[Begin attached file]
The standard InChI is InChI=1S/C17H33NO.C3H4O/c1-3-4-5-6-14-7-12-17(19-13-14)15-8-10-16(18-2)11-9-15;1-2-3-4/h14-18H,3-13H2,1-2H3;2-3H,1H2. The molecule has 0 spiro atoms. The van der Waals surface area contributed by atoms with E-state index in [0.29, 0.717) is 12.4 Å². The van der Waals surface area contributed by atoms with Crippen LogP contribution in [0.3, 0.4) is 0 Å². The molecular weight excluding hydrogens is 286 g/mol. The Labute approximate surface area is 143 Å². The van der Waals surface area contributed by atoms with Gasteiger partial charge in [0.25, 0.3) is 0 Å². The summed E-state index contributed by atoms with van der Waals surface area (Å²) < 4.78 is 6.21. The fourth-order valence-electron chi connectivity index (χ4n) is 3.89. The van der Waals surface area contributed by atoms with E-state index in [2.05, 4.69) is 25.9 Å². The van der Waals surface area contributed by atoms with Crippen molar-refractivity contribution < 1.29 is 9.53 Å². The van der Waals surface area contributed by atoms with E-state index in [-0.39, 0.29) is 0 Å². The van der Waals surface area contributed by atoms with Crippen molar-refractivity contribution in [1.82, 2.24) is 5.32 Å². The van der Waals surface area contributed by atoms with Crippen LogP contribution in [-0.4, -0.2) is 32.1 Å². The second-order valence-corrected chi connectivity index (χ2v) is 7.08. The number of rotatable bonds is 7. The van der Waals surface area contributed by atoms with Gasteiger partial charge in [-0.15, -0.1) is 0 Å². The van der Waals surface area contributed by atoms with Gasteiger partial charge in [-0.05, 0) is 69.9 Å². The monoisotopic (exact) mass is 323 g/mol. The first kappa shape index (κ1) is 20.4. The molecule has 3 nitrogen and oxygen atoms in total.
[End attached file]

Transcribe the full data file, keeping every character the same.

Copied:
The standard InChI is InChI=1S/C17H33NO.C3H4O/c1-3-4-5-6-14-7-12-17(19-13-14)15-8-10-16(18-2)11-9-15;1-2-3-4/h14-18H,3-13H2,1-2H3;2-3H,1H2. The molecule has 0 spiro atoms. The van der Waals surface area contributed by atoms with E-state index in [0.29, 0.717) is 12.4 Å². The van der Waals surface area contributed by atoms with Crippen LogP contribution in [0.3, 0.4) is 0 Å². The molecular weight excluding hydrogens is 286 g/mol. The Labute approximate surface area is 143 Å². The van der Waals surface area contributed by atoms with Gasteiger partial charge in [0.25, 0.3) is 0 Å². The summed E-state index contributed by atoms with van der Waals surface area (Å²) < 4.78 is 6.21. The fourth-order valence-electron chi connectivity index (χ4n) is 3.89. The van der Waals surface area contributed by atoms with E-state index in [2.05, 4.69) is 25.9 Å². The van der Waals surface area contributed by atoms with Crippen molar-refractivity contribution < 1.29 is 9.53 Å². The van der Waals surface area contributed by atoms with E-state index in [-0.39, 0.29) is 0 Å². The van der Waals surface area contributed by atoms with Crippen molar-refractivity contribution in [1.82, 2.24) is 5.32 Å². The van der Waals surface area contributed by atoms with Crippen LogP contribution in [-0.4, -0.2) is 32.1 Å². The second-order valence-corrected chi connectivity index (χ2v) is 7.08. The number of rotatable bonds is 7. The van der Waals surface area contributed by atoms with Gasteiger partial charge in [-0.15, -0.1) is 0 Å². The van der Waals surface area contributed by atoms with Gasteiger partial charge in [-0.05, 0) is 69.9 Å². The monoisotopic (exact) mass is 323 g/mol. The first kappa shape index (κ1) is 20.4. The molecule has 3 nitrogen and oxygen atoms in total.